I can’t recall the first time I learned about recycling or being eco-friendly. Much like today’s upcoming generations, reducing, reusing and recycling has become an integrated and assumed part of everyday life. It’s just something we do.
This past weekend I volunteered with EcoCaledon at Caledon Day. It had never quite dawned on me until that moment how important the practice of recycling was. As I ran a life size board game for children about being eco-friendly, I found myself stunned time and time again as children as young as four answered questions correctly about the environment. They were able to distinguish the difference of materials that go in compost, garbage or recycling. They answered questions about how much garbage Canadians produce per year and were easily able to name the 3 R’s (reduce, reuse and recycle). All the while, most parents watched in shock as their child answered questions that, some admitted, they didn’t even know the answer to themselves.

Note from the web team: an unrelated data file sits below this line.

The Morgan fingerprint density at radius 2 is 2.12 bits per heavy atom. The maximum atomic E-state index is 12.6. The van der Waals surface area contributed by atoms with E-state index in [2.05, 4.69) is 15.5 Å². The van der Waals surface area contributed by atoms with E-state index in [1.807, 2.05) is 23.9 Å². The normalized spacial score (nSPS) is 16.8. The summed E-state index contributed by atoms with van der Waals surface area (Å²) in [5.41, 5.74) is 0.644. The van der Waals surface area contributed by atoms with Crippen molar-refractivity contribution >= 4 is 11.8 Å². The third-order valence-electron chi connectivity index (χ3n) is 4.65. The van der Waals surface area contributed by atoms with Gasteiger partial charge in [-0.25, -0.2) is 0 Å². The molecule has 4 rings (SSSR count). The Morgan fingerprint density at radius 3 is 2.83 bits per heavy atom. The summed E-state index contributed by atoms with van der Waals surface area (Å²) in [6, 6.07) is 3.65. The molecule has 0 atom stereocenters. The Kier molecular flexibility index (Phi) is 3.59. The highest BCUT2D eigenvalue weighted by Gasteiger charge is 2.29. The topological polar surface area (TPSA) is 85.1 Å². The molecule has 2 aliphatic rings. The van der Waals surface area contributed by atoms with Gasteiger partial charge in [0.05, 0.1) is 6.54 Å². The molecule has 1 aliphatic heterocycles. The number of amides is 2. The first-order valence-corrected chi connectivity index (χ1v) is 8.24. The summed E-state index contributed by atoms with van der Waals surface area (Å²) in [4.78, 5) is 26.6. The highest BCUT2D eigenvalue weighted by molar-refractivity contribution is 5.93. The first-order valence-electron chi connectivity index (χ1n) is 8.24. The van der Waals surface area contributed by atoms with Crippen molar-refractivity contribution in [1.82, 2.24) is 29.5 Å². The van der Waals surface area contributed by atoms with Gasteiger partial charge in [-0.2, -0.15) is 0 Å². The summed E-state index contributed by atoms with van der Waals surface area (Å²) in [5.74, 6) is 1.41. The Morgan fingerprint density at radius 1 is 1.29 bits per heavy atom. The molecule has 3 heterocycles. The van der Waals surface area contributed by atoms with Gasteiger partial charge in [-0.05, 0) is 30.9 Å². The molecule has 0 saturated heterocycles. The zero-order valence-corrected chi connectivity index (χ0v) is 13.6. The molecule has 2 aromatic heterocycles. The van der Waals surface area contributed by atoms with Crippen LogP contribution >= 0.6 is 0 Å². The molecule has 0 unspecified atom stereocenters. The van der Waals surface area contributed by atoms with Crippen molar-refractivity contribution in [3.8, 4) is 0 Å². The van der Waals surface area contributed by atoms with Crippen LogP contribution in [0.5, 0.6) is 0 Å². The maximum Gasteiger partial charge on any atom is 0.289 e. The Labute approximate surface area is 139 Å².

The main reason for this is the vast amount of education provided in schools today. From the minute children enter kindergarten, they are taught to separate their garbage from their recyclables. Some schools even have a compost program in place. Young children are taught about upholding their values as citizens of the world, about doing their share to ensure the earth stays clean and garbage production is kept to a minimum. It is great to see how simple it is to teach something like recycling to generations who will one day be leaders in this world. Perhaps they too, will be able to teach older generations the importance of reducing their impact on the earth.